The Healthy Nudge
June 2022
Welcome to The Healthy Nudge. Each month, we'll get you up to speed on the latest developments in policy-relevant health behavioral economics research at CHIBE.

A Bloomberg article featuring CHIBE-affiliated faculty member George Loewenstein, PhD

“While an intense anxiety about robust price increases—something the US hasn’t seen in almost four decades—is a big part of kitchen table conversations across the country right now, it’s not just inflation that’s unsettling people. A jarring string of events is raising fears that the underpinnings of modern American life are crumbling. 'At this point, people have been primed with stimuli practically to the breaking point,' says George Loewenstein. 'When people are in a state of fear, they become more afraid of everything. So people are right to be afraid about the economy, but their fears are amplified by all the other background risks they are, and have been, exposed to.'” Read more here.

A JAMA Network Open paper led by CHIBE-affiliated faculty member Shivan Mehta, MD, MBA, MSHP

"Can text messaging with behavioral insights increase participation in COVID-19 vaccine outreach? Text messaging offers a low-cost alternative to outbound telephone calls, but additional efforts are needed to increase vaccine uptake." Read the paper here, or find the Penn Medicine press release here.

A 3M Inside Angle podcast episode featuring CHIBE Associate Director Amol Navathe, MD, PhD

“I think to truly make gains on equity, we can't make it an afterthought of how we design policy," Dr. Navathe said. "In other words, what I think the typical approach has been, is to design a model, change a policy, and then to evaluate and monitor and say, ‘Well, how is this model affecting populations that are more underserved? What's happening to inequities and gaps and disparities?’ And if we do that, we're always going to be chasing our tail and unlikely to really proactively make progress against these social challenges that we have.” Listen here.

A JAMA Network Open Invited Commentary by Joshua Petimar, ScD, CHIBE-affiliated faculty member Laura Gibson, PhD, and CHIBE Associate Director Christina Roberto, PhD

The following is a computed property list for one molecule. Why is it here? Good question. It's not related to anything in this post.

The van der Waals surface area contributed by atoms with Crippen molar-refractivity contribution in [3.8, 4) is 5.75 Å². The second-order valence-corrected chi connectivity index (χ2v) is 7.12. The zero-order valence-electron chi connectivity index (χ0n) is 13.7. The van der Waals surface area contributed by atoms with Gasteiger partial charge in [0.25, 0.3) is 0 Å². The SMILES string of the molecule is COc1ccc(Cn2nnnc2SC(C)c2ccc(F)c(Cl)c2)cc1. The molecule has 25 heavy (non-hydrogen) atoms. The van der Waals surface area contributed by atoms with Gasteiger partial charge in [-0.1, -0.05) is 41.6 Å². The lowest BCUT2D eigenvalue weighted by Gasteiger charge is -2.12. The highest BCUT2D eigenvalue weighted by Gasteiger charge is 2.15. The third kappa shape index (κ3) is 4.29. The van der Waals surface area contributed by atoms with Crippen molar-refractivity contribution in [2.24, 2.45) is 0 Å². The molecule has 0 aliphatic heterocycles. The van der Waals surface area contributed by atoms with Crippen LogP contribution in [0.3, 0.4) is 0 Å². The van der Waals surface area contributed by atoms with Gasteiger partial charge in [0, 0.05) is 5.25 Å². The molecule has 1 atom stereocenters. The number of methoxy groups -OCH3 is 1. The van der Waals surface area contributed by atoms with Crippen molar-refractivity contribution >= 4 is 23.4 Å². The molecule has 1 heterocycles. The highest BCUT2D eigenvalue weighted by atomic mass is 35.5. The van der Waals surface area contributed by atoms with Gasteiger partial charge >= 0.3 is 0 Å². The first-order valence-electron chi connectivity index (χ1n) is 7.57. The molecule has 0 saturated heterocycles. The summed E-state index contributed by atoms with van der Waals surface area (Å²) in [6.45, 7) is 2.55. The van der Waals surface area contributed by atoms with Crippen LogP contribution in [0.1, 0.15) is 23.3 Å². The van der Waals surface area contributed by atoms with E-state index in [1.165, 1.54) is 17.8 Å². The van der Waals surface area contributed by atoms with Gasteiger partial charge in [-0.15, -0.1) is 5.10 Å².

"Sugar-sweetened beverages (SSB) are a key contributor to a decades-long surge in diet-related chronic disease and demand policy action. Evidence from this review makes it clear that SSB taxes are an effective tool to reduce SSB purchases and, therefore, have the potential to improve diet and health. However, chronic diseases are complex problems driven by multiple factors. It is difficult, though not impossible, for any one policy to substantially move the needle on population-level health outcomes, but improving dietary choices is a worthy goal in and of itself. Jurisdictions that consider implementing these taxes should continue to design them in consultation with lower-income and marginalized communities." Read the invited commentary here.

A JAMA Internal Medicine paper led by CHIBE Internal Advisory Board Member David Asch, MD, MBA

"Among patients discharged after a hospitalization for heart failure, does remote monitoring and rewarding their weight and diuretic adherence reduce subsequent chances of death or rehospitalization? In this randomized clinical trial of 552 adults followed up for 12 months, hospital readmissions or death were not significantly different whether patients received remote monitoring and financial incentives or usual care." Read the paper here.
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Hybrid Research Seminar
Robin Yabroff, PhD, MBA
Epidemiologist and Scientific Vice President, Health Services Research at the American Cancer Society
“Medical Financial Hardship Among Cancer Survivors in the US”
June 23, 2022, from 12 - 1 PM EST
In person at 1104 Blockley Hall (423 Guardian Drive, Philadelphia, PA, 19104) or via Zoom at

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The Center for Health Incentives and Behavioral Economics (CHIBE) at the University of Pennsylvania conducts behavioral economics research aimed at reducing the disease burden from major public health problems. Originally founded within the Leonard Davis Institute of Health Economics, our mission is to inform health policy, improve health care delivery, and increase healthy behavior.